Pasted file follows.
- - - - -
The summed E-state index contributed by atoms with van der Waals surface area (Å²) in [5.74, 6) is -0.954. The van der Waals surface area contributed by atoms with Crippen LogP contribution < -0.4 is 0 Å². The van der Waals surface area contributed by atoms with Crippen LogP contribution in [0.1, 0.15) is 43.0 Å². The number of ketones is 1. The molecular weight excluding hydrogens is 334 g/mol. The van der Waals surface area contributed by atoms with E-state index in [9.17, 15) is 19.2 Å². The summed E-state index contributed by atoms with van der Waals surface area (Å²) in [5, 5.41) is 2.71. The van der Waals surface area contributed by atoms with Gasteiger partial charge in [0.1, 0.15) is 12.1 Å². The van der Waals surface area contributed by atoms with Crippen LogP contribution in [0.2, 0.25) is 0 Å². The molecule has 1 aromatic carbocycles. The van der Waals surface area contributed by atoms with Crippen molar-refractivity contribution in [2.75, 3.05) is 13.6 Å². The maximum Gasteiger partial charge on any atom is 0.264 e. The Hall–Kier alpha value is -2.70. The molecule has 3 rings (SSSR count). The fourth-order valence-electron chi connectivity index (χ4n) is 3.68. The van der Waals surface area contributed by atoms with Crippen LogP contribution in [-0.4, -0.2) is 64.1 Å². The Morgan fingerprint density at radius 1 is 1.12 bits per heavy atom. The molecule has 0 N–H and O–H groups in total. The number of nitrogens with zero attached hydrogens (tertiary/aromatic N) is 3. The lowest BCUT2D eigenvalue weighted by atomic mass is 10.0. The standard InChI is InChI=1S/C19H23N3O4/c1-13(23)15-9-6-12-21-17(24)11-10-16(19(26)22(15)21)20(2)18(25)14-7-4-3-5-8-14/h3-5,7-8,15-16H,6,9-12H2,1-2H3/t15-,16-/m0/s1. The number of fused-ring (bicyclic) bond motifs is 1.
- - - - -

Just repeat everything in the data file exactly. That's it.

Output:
The summed E-state index contributed by atoms with van der Waals surface area (Å²) in [5.74, 6) is -0.954. The van der Waals surface area contributed by atoms with Crippen LogP contribution < -0.4 is 0 Å². The van der Waals surface area contributed by atoms with Crippen LogP contribution in [0.1, 0.15) is 43.0 Å². The number of ketones is 1. The molecular weight excluding hydrogens is 334 g/mol. The van der Waals surface area contributed by atoms with E-state index in [9.17, 15) is 19.2 Å². The summed E-state index contributed by atoms with van der Waals surface area (Å²) in [5, 5.41) is 2.71. The van der Waals surface area contributed by atoms with Gasteiger partial charge in [0.1, 0.15) is 12.1 Å². The van der Waals surface area contributed by atoms with Crippen LogP contribution in [0.2, 0.25) is 0 Å². The molecule has 1 aromatic carbocycles. The van der Waals surface area contributed by atoms with Crippen molar-refractivity contribution in [2.75, 3.05) is 13.6 Å². The maximum Gasteiger partial charge on any atom is 0.264 e. The Hall–Kier alpha value is -2.70. The molecule has 3 rings (SSSR count). The fourth-order valence-electron chi connectivity index (χ4n) is 3.68. The van der Waals surface area contributed by atoms with Crippen LogP contribution in [-0.4, -0.2) is 64.1 Å². The Morgan fingerprint density at radius 1 is 1.12 bits per heavy atom. The molecule has 0 N–H and O–H groups in total. The number of nitrogens with zero attached hydrogens (tertiary/aromatic N) is 3. The lowest BCUT2D eigenvalue weighted by atomic mass is 10.0. The standard InChI is InChI=1S/C19H23N3O4/c1-13(23)15-9-6-12-21-17(24)11-10-16(19(26)22(15)21)20(2)18(25)14-7-4-3-5-8-14/h3-5,7-8,15-16H,6,9-12H2,1-2H3/t15-,16-/m0/s1. The number of fused-ring (bicyclic) bond motifs is 1.